For the better part of the 20th-century, department stores used illustration rather than photography in advertising, fashion magazines, and newspapers. Some illustrators were on staff at the stores, some worked for advertising agencies, and some were self-employed with contracts to provide drawings for stores. Illustrations shown here were created for Lord & Taylor between the 1940s and 1989 and are included in the Frances Neady collection in the Gladys Marcus Library’s Department of Special Collections and FIT Archives.
In the ’40s and ’50s, Lord & Taylor had some of the most notable illustrators in the business, among them Dorothy Hood, Carl Wilson, Helen Hall, Arnold Hall, Jean Karnoff, Susan Abbott, and Betty Offt. Hood’s work is remarkable for creating a distinctive character for Lord & Taylor – the “Hood Girl.” Hood is often incorrectly credited as the originator of the store’s script logo, however, she was the first to fuse the logo with illustration as early as 1947. Lord & Taylor encouraged illustrators to incorporate the logo in their drawings for ads, resulting in a logo written afresh by each artist’s hand.
The Frances Neady collection contains over 300 illustrations by prominent 20th-century fashion illustrators such as Antonio, Kenneth Paul Block, René Bouché, Eric, Joe Eula, Esther Larson, Mats Gustafson, and Ruben Toledo. These are the works of primary practitioners who demonstrate originality and individuality in their field. Many of these illustrations have been reproduced in American and foreign publications such as Vogue, Harper’s Bazaar, Femina and L’Officiel. Some of these artists created powerful visual identities for their clients, such as Dorothy Hood for Lord & Taylor, George Stavrinos for Bergdorf Goodman, and Jay H. Crawford for Bonwit Teller. This collection is a testament to the importance of these artists within the history of fashion. It parallels the impact of fashion photography on the field, encompasses work from 1920 to the present, and offers a view of history through aesthetic, cultural, and social shifts preserved in the idealized vision of fashion illustration. This collection was established in 1983 by Rosemary Torre and Frederick Bennett as a memorial to Frances Neady, an inspiring and dedicated teacher of fashion illustration, who served on the faculties of FIT and the Parsons School of Design for 40 years.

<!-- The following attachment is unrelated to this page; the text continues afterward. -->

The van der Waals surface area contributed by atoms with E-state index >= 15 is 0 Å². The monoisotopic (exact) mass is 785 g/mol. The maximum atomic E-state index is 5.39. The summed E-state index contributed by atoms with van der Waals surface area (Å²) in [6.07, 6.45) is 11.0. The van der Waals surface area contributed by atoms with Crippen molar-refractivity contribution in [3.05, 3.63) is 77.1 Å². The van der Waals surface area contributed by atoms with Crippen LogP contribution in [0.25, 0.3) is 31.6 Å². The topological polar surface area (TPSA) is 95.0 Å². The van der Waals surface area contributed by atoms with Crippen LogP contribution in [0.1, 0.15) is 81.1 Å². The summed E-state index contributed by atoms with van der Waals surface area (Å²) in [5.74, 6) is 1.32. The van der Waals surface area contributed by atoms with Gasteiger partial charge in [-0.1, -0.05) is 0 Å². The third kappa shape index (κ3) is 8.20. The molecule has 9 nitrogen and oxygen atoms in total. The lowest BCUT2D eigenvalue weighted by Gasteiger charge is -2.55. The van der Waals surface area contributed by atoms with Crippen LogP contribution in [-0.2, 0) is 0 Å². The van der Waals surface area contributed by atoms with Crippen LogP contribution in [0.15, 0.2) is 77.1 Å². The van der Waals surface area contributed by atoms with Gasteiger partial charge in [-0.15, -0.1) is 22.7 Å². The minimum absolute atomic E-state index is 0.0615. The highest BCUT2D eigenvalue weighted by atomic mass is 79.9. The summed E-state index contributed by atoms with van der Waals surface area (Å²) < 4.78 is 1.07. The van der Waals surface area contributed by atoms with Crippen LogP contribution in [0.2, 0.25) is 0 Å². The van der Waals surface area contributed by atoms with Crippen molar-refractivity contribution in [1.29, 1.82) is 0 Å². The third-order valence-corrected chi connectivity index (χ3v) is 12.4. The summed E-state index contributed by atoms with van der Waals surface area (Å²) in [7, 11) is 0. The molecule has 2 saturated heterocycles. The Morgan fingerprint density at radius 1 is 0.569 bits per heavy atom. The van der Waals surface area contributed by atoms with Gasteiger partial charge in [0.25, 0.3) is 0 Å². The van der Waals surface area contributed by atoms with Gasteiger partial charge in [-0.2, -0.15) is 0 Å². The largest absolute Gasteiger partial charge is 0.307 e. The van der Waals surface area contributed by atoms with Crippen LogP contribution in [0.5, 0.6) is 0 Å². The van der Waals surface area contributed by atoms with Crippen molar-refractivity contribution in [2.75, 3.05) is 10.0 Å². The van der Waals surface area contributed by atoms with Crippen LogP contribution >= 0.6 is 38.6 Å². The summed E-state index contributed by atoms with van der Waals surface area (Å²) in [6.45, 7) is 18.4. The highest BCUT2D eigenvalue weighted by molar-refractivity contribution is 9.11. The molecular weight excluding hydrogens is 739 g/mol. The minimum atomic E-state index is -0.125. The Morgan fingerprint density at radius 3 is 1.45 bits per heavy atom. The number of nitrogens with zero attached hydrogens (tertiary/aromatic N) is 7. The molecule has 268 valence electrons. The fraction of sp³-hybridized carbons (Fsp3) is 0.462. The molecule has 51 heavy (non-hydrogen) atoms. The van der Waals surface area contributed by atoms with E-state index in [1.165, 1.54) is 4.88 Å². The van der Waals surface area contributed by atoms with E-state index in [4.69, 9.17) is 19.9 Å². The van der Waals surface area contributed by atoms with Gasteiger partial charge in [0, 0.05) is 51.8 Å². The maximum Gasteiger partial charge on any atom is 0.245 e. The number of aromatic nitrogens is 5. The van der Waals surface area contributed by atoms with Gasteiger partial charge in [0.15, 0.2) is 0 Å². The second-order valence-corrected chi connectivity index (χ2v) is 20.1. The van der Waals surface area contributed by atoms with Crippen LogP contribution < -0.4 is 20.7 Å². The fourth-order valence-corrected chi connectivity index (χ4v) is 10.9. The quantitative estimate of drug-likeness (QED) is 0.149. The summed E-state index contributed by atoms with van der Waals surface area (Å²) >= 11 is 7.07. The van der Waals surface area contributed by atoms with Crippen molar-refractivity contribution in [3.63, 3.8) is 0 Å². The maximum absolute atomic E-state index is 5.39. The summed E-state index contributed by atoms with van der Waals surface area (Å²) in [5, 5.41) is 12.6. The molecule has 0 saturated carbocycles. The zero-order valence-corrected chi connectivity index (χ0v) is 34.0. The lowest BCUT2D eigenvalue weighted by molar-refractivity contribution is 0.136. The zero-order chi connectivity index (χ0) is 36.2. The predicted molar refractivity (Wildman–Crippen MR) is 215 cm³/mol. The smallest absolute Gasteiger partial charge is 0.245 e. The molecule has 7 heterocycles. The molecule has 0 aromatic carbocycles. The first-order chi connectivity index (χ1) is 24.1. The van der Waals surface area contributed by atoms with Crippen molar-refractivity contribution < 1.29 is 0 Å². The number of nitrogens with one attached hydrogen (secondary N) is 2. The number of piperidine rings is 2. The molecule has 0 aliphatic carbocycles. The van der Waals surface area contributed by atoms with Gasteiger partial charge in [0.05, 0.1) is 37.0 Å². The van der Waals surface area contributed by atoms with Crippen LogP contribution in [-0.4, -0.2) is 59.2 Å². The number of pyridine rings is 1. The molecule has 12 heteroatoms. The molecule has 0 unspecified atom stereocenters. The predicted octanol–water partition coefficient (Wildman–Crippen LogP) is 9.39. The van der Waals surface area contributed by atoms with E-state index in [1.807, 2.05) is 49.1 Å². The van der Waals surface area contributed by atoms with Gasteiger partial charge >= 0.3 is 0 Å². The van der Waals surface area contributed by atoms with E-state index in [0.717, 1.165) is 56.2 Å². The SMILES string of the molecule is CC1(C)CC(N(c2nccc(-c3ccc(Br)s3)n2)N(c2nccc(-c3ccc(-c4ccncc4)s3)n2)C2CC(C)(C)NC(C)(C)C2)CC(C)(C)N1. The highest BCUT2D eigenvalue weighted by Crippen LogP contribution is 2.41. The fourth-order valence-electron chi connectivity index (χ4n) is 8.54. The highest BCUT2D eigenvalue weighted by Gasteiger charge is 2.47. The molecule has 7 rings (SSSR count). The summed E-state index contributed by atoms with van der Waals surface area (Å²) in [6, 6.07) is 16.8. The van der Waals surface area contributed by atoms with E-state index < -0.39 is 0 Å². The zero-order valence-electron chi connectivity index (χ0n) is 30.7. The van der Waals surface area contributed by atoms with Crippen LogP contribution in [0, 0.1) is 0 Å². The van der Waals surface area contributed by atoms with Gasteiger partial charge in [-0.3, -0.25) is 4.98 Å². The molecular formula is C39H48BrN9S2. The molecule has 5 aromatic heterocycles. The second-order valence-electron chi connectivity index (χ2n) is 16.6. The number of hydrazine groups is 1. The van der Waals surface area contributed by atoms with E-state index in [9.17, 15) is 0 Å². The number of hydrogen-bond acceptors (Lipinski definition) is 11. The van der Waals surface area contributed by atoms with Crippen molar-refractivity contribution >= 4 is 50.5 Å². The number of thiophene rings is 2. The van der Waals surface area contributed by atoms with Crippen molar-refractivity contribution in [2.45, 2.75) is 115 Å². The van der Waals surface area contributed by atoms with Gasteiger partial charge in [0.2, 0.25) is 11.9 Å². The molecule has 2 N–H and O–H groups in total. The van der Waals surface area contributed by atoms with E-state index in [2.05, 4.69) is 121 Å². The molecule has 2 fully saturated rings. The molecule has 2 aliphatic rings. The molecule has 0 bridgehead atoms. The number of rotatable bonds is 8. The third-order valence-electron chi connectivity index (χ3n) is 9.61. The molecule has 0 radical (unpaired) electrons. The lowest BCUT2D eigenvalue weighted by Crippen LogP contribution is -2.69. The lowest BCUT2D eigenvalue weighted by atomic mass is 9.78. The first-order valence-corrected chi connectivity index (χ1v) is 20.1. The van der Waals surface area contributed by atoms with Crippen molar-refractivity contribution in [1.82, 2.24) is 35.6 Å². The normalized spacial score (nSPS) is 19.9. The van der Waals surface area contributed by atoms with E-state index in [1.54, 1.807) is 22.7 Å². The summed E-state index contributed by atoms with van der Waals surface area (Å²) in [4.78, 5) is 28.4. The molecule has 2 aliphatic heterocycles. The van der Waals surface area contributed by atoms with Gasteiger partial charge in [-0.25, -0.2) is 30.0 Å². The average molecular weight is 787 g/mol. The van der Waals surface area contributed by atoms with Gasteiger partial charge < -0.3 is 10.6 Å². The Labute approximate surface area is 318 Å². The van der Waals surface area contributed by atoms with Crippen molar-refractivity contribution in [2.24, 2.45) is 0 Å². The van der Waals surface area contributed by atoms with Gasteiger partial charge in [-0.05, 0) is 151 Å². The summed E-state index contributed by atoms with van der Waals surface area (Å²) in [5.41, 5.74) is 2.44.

The Department of Special Collections and FIT Archives’ mission is two-fold. Regarding Special Collections, it acquires, preserves, and provides access to a wide range of primary research materials in original formats and across many languages and geographical spectra. All acquisitions support one or more curricula offered at FIT. Regarding the College Archives, the Department acquires, preserves, and provides access to College records permanently-scheduled or of enduring value created in the course of College business by administrators, staff, faculty, and students. These efforts support myriad goals in and across FIT units as well as research from those outside the FIT community.
In order to view these original works or other Special Collections materials please email: firstname.lastname@example.org or call 212.217.4385 for an appointment.